Subscribe to RSS - Gavin Grimm v. Gloucester County School Board

Essay Excellence

Like many young activists, Am­ericans United’s second annual essay contest winner Lekha Sunder’s activism is intersectional. She is passionate about the environment, voting rights, LGBTQ rights and, of course, church-state separation and religious freedom.

“The reason I’m uniquely passionate about the separation of church and state is because I’m atheist, and I have always felt slightly uncomfortable when religion is involved in matters relating to the public,” Sunder, a junior at Lamar High School in Houston, told Church & State.

Grimm Grievances

Editor’s Note: Americans United recently concluded its annual essay contest for high school students. Nearly 500 entries were received. The winner this year is Lekha Sunder, who will be a senior this fall at Lamar High School in Houston. Sunder received a scholarship prize of $1,500.

Ethan Cantrell, a recent graduate of Wheeling Park High School in Wheeling, W. Va., won second place. He plans to major in anthropology at West Vir­ginia University this fall. He was awarded $1000.

Federal Appeals Court Should Rule Religion Can’t Be Used As Excuse To Discriminate Against Gavin Grimm And Other Transgender Students

Gavin Grimm didn’t ask to be the face of the fight for transgender civil rights in America. But that’s just what he became when he asked his Virginia high school to recognize his humanity.

In A Suburban Chicago School Board Race, Transgender Rights Won

A suburban Chicago school board race this spring was seen as a referendum on transgender rights. According to Tuesday’s unofficial election results, transgender rights won.

Over a year ago, the school board for Township High School District 211 in the Palatine-Schaumburg area northwest of Chicago approved a settlement with the U.S. Department of Education to allow transgender students to use the restrooms and locker rooms consistent with their gender identity.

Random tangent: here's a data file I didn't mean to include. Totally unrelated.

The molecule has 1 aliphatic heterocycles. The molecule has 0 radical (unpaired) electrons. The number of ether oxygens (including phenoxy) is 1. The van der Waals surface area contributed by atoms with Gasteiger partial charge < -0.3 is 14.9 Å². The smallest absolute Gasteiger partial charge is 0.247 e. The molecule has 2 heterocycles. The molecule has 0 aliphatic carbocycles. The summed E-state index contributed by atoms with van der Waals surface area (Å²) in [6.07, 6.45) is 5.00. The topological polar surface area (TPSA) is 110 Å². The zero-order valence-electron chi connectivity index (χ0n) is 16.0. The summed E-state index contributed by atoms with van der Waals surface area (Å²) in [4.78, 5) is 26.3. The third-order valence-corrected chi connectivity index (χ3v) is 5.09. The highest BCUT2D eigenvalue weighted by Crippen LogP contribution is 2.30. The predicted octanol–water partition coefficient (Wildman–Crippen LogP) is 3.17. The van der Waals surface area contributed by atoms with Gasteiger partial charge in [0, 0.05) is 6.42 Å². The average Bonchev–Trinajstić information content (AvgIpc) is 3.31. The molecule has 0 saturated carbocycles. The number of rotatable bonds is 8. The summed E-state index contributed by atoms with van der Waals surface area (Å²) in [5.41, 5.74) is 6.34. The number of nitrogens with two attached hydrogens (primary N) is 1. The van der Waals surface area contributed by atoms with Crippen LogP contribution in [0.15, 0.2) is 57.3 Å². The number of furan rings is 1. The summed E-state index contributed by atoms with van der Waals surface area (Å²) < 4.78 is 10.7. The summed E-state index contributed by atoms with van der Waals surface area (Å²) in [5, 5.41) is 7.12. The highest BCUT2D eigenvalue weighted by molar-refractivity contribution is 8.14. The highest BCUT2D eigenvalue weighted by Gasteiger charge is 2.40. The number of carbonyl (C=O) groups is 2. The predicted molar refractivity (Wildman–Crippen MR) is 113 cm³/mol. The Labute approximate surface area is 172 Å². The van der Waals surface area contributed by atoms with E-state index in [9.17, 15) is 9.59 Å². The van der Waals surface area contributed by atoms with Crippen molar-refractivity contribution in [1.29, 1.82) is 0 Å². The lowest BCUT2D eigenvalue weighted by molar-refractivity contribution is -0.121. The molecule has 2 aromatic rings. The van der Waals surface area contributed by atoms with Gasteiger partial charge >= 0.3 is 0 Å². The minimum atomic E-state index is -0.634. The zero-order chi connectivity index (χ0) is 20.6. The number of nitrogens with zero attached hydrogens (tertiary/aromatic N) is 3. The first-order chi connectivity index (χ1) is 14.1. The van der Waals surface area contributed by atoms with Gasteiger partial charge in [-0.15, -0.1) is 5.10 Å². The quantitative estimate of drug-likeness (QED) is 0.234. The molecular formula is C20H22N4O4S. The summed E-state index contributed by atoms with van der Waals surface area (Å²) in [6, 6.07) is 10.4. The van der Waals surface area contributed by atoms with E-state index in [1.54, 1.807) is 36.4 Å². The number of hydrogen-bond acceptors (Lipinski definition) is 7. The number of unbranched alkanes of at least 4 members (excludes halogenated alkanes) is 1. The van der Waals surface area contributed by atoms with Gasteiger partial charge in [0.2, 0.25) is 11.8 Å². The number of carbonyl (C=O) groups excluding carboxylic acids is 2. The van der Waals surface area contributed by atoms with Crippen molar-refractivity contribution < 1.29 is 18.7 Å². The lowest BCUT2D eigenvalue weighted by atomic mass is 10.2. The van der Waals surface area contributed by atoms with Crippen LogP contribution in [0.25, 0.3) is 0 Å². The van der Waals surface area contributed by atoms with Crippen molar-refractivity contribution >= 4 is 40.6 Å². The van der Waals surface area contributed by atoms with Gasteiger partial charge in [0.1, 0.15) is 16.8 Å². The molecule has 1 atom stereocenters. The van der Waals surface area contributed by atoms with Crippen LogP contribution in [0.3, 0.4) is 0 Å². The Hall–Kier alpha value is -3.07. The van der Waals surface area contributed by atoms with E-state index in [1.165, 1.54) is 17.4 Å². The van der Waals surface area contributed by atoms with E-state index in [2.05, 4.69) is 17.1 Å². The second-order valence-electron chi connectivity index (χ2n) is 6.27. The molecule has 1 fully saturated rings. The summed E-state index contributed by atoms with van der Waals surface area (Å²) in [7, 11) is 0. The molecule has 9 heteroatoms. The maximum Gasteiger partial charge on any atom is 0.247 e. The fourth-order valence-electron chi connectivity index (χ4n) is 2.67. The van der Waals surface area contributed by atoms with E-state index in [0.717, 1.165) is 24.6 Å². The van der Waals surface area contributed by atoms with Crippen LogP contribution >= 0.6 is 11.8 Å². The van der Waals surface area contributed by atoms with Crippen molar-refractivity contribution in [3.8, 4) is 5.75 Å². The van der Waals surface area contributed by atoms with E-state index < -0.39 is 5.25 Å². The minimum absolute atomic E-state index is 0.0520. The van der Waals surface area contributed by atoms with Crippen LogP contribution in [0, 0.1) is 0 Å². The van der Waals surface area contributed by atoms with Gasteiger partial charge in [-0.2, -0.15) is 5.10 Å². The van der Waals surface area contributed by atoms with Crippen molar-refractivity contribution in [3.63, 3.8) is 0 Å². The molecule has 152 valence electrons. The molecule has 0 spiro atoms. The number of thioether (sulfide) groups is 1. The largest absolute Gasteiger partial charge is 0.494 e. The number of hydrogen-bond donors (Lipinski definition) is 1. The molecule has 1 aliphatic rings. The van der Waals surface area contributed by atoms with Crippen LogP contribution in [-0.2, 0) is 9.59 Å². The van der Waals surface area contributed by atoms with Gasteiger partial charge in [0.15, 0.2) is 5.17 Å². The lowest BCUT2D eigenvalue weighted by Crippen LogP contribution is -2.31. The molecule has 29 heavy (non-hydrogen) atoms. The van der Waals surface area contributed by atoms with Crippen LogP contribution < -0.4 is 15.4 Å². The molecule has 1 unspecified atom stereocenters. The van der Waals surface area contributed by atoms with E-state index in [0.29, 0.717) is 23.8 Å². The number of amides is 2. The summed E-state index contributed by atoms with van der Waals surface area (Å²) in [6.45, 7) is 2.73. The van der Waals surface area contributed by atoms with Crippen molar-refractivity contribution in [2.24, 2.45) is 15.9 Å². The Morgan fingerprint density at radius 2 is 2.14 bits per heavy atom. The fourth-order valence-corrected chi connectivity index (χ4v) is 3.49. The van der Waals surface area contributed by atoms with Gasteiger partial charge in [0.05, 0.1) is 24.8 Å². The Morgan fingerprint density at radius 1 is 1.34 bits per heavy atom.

U.S. Supreme Court Sends Landmark Transgender Rights Case Back To Lower Court

The U.S. Supreme Court on March 6 decided to take a pass on hearing its first transgender-rights case in light of a shift in policy by the Trump administration.

In a brief order, the high court sent the case, Gloucester County School Board v. G.G., back to a lower court for more proceedings.

New Poll Shows Majority Of Americans Oppose Discrimination In The Name Of Religion

The confirmation hearing for federal Judge Neil Gorsuch, President Donald J. Trump’s nominee for the U.S. Supreme Court, got under way yesterday, with some senators mentioning religious freedom during their opening remarks.

Gorsuch will start taking questions today, and the issue is likely to resurface again. It will be interesting to hear what Gorsuch has to say. In AU’s view, some of his opinions on religious freedom are troubling, and that’s why we’re opposed to his nomination.

Thanks To Trump, A Major Transgender Rights Case Has Been Derailed At The Supreme Court

The Supreme Court this morning announced that it is remanding and vacating the lower-court decision in Gloucester County School Board v. G.G., the first transgender-rights case that the high court had ever agreed to hear.

So what does this mean, in laypeople’s terms? The Supreme Court had scheduled oral arguments for March 28. Now those arguments won’t happen this month. Instead, the case is going back to a lower federal court, the U.S. Court of Appeals for the Fourth Circuit, for more deliberation.

Americans United And National LGBT Bar Association Ask Supreme Court To Afford Transgender Student Equal Restroom Access

Organizations Work With Law Firm Hogan Lovells To File Court Brief Asserting Religious Beliefs Can’t Be Used To Justify Government Discrimination Against High School Student Gavin Grimm

Americans United for Separation of Church and State and the National LGBT Bar Association today asked the Supreme Court to affirm that a transgender student can use the school restroom that corresponds with his gender identity.